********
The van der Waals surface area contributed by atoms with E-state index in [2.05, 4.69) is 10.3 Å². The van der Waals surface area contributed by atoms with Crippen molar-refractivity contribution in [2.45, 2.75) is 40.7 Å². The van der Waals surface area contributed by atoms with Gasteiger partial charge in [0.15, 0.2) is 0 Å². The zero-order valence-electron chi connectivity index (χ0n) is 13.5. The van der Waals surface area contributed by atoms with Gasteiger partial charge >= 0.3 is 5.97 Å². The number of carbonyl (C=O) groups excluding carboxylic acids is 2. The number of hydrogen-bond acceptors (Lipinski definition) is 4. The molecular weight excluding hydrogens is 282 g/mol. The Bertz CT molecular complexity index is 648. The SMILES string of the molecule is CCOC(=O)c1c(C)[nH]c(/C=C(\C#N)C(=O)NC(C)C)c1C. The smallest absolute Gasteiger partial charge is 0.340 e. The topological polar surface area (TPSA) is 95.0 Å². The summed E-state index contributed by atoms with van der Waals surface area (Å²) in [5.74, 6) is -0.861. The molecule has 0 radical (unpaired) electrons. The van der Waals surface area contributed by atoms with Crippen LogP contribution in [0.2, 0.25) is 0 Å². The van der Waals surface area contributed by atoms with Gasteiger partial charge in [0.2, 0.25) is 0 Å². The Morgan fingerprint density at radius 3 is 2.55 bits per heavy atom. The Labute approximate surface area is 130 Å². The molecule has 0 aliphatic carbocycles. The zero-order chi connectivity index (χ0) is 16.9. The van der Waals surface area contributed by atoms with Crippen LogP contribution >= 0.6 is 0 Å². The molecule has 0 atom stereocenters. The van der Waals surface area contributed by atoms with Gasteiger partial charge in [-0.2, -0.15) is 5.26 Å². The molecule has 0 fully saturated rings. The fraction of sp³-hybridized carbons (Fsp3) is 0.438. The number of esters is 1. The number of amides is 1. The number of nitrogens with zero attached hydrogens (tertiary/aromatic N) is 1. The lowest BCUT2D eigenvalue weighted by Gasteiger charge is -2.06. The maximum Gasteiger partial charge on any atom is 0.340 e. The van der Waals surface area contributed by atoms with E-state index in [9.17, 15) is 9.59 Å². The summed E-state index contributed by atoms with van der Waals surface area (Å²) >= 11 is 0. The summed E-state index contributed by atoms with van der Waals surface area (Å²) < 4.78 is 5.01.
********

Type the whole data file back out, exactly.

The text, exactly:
The van der Waals surface area contributed by atoms with E-state index in [2.05, 4.69) is 10.3 Å². The van der Waals surface area contributed by atoms with Crippen molar-refractivity contribution in [2.45, 2.75) is 40.7 Å². The van der Waals surface area contributed by atoms with Gasteiger partial charge in [0.15, 0.2) is 0 Å². The zero-order valence-electron chi connectivity index (χ0n) is 13.5. The van der Waals surface area contributed by atoms with Gasteiger partial charge >= 0.3 is 5.97 Å². The number of carbonyl (C=O) groups excluding carboxylic acids is 2. The number of hydrogen-bond acceptors (Lipinski definition) is 4. The molecular weight excluding hydrogens is 282 g/mol. The Bertz CT molecular complexity index is 648. The SMILES string of the molecule is CCOC(=O)c1c(C)[nH]c(/C=C(\C#N)C(=O)NC(C)C)c1C. The smallest absolute Gasteiger partial charge is 0.340 e. The topological polar surface area (TPSA) is 95.0 Å². The summed E-state index contributed by atoms with van der Waals surface area (Å²) in [5.74, 6) is -0.861. The molecule has 0 radical (unpaired) electrons. The van der Waals surface area contributed by atoms with Crippen LogP contribution in [0.2, 0.25) is 0 Å². The van der Waals surface area contributed by atoms with Gasteiger partial charge in [0.2, 0.25) is 0 Å². The Morgan fingerprint density at radius 3 is 2.55 bits per heavy atom. The Labute approximate surface area is 130 Å². The molecule has 0 aliphatic carbocycles. The zero-order chi connectivity index (χ0) is 16.9. The van der Waals surface area contributed by atoms with Crippen LogP contribution >= 0.6 is 0 Å². The molecule has 0 atom stereocenters. The van der Waals surface area contributed by atoms with Gasteiger partial charge in [-0.2, -0.15) is 5.26 Å². The molecule has 0 fully saturated rings. The fraction of sp³-hybridized carbons (Fsp3) is 0.438. The number of esters is 1. The number of amides is 1. The number of nitrogens with zero attached hydrogens (tertiary/aromatic N) is 1. The lowest BCUT2D eigenvalue weighted by Gasteiger charge is -2.06. The maximum Gasteiger partial charge on any atom is 0.340 e. The van der Waals surface area contributed by atoms with E-state index in [9.17, 15) is 9.59 Å². The summed E-state index contributed by atoms with van der Waals surface area (Å²) >= 11 is 0. The summed E-state index contributed by atoms with van der Waals surface area (Å²) < 4.78 is 5.01.